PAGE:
years after the money was awarded - only 24 of the 50 apartments were
filled, 
the audit said. 

"The city had several waiting lists to get into the program," it said. "The
city had no excuse for not spending its funds timely."

Ms. Vaughn said the city has since spent the money and brought the program
to 
full participation.

The audit also found that the city did not file accurate progress reports
for 
two programs, including reports on the progress that participants had made.

64 percent cutback 
And, according to the report, the city did not inspect the apartments used
to 
house the homeless.

News of the audit came at the same time the city and social service agencies
received another blow: a 64 percent cutback in HUD funding for homeless
assistance for the city and five agencies.

A range of problems identified by HUD officials, from a lack of focus on
permanent housing help to incomplete reporting by one agency, prompted the
agency to approve funding of $1.8 million for the programs, compared with $5
million last year. 

The agencies - including Family Place, the Greater Dallas Council on Alcohol
and Drug Abuse, the Housing Crisis Center, Legal Services of North Texas and
LifeNet Community Behavioral Healthcare - were scrambling to find
replacement 
funding so they don't have to cut services.

Since the audit began, Ms. Vaughn has hired a new director for the city's
Shelter Plus Care programs. She said she has developed better management
controls and met with HUD officials regularly to correct the problems.

Staff writer Kendall Anderson contributed to this report.


(c) 2001 The Dallas Morning News



--MS_Mac_OE_3062844377_456997_MIME_Part
Content-type: text/html; charset="US-ASCII"
Content-transfer-encoding: quoted-printable


FW: Dallas: City risks losing millions for homeless programs </TITLE=
>
</HEAD>
<BODY>
<BR>
----------<BR>
<B>From: </B>DaytonBear@aol.com<BR>
<B>Date: </B>Sat, 20 Jan 2001 01:56:01 EST<BR>
<B>To: </B>undisclosed-recipients:;<BR>
<B>Subject: </B>Dallas: City risks losing millions for homeless programs <B=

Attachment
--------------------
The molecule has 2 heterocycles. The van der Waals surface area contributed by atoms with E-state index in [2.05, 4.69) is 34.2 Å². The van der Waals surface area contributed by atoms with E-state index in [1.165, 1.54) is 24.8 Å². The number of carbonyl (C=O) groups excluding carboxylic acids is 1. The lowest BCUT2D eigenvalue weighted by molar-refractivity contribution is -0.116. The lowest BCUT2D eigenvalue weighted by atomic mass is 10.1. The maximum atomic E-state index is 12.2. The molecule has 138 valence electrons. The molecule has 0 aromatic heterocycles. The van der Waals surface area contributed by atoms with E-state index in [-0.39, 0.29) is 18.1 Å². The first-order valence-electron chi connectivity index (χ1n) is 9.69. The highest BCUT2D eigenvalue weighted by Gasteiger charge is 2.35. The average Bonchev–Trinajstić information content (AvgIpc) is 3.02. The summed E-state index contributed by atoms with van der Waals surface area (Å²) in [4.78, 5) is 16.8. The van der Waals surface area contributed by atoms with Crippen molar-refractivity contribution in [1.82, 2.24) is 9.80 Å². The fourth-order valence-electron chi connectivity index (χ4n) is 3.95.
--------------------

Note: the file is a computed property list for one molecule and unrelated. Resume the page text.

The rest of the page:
R>
<BR>
<H3>City risks losing millions for homeless programs <BR>
</H3><BR>
01/20/2001 <BR>
<BR>
By Gromer Jeffers Jr. / The Dallas Morning News <BR>
<BR>
Federal housing officials have given the city of Dallas 60 days to retool i=
ts <BR>
programs to aid the homeless or risk losing $12.5 million in federal grants=
. <BR>
<BR>
The decision follows an audit of Dallas' homeless programs by the U.S. <BR>
Department of Housing and Urban Development. <BR>
<BR>
The audit found that the city did not properly match federal funds provided=
 <BR>
to aid the homeless. The city also failed to spend grant money in a timely =
<BR>
manner, the audit found. <BR>
<BR>
"Overall, the city administered its homeless grants poorly," the =
audit said. <BR>
Mary Kay Vaughn, director of the city's Environmental and Health Services <=
BR>
Department, said city officials were working to correct the deficiencies an=
d <BR>
ensure that Dallas doesn't lose federal grant money. <BR>
<BR>
"We've got to fix it," said Ms. Vaughn, whose department manages =
federal <BR>
grants for the homeless. "We're continuing to work with HUD to show th=
em what <BR>
we're doing." <BR>
<BR>
William W. Nixon, acting district inspector general for HUD, said the housi=
ng <BR>
agency was conducting nationwide audits of its grant programs to benefit th=
e <BR>
homeless. <BR>
<BR>
"We've completed audits in several different cities, including Houston=
 and <BR>
Austin," he said. "Dallas is the only city that received this kin=
d of a <BR>
recommendation." <BR>
<BR>
City leaders expressed confidence that Ms. Vaughn - who has headed the <BR>
Environmental and Health Services Department for less than a year - could <=
BR>
correct its shortcomings. <BR>
<BR>
"You can't make any excuses," City Council member Lois Finkelman =
said. "I <BR>
hope the local HUD office will see the changes we have made and continue <B=
R>
giving us grants." <BR>
<BR>
Some who work with the homeless in Dallas said they were shocked by the <BR=
>
audit. <BR>
"How could this happen? There is no reason for it. The city knew what =
the <BR>
regulations were for this HUD grant," said Clora Hogan, founder and pu=
blisher <BR>
of Endless Choices, a newspaper sold by the homeless. <BR>
<BR>
Stadiums or people? <BR>
"It shows how Dallas is more concerned about major stadiums and a worl=
d-class <BR>